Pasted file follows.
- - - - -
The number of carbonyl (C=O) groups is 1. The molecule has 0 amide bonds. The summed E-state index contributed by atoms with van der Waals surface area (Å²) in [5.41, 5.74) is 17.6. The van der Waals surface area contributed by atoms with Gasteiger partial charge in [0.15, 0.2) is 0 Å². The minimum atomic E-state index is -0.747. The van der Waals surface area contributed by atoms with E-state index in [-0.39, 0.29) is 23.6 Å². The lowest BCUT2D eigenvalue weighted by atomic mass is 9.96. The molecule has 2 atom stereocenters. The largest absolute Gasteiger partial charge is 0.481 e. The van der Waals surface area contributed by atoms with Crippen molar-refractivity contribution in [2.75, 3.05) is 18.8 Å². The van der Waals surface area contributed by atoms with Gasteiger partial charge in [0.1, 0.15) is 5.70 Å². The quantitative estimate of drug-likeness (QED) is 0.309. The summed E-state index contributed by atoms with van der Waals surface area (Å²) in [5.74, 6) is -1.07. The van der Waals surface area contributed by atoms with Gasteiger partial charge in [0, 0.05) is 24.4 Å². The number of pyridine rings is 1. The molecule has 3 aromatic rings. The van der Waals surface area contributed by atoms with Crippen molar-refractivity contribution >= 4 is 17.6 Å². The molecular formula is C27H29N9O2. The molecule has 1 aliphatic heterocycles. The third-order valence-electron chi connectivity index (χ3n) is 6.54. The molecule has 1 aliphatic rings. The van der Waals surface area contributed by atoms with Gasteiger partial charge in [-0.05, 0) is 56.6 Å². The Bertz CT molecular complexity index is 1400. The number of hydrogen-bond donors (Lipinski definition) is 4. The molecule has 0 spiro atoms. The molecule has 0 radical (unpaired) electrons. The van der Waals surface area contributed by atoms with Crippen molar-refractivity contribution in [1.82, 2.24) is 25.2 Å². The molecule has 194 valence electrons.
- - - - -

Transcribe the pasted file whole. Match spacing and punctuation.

The number of carbonyl (C=O) groups is 1. The molecule has 0 amide bonds. The summed E-state index contributed by atoms with van der Waals surface area (Å²) in [5.41, 5.74) is 17.6. The van der Waals surface area contributed by atoms with Gasteiger partial charge in [0.15, 0.2) is 0 Å². The minimum atomic E-state index is -0.747. The van der Waals surface area contributed by atoms with E-state index in [-0.39, 0.29) is 23.6 Å². The lowest BCUT2D eigenvalue weighted by atomic mass is 9.96. The molecule has 2 atom stereocenters. The largest absolute Gasteiger partial charge is 0.481 e. The van der Waals surface area contributed by atoms with Crippen molar-refractivity contribution in [2.75, 3.05) is 18.8 Å². The van der Waals surface area contributed by atoms with Gasteiger partial charge in [0.1, 0.15) is 5.70 Å². The quantitative estimate of drug-likeness (QED) is 0.309. The summed E-state index contributed by atoms with van der Waals surface area (Å²) in [5.74, 6) is -1.07. The van der Waals surface area contributed by atoms with Gasteiger partial charge in [0, 0.05) is 24.4 Å². The number of pyridine rings is 1. The molecule has 3 aromatic rings. The van der Waals surface area contributed by atoms with Crippen molar-refractivity contribution >= 4 is 17.6 Å². The molecular formula is C27H29N9O2. The molecule has 1 aliphatic heterocycles. The third-order valence-electron chi connectivity index (χ3n) is 6.54. The molecule has 1 aliphatic rings. The van der Waals surface area contributed by atoms with Gasteiger partial charge in [-0.05, 0) is 56.6 Å². The Bertz CT molecular complexity index is 1400. The number of hydrogen-bond donors (Lipinski definition) is 4. The molecule has 0 spiro atoms. The molecule has 0 radical (unpaired) electrons. The van der Waals surface area contributed by atoms with Crippen molar-refractivity contribution in [1.82, 2.24) is 25.2 Å². The molecule has 194 valence electrons.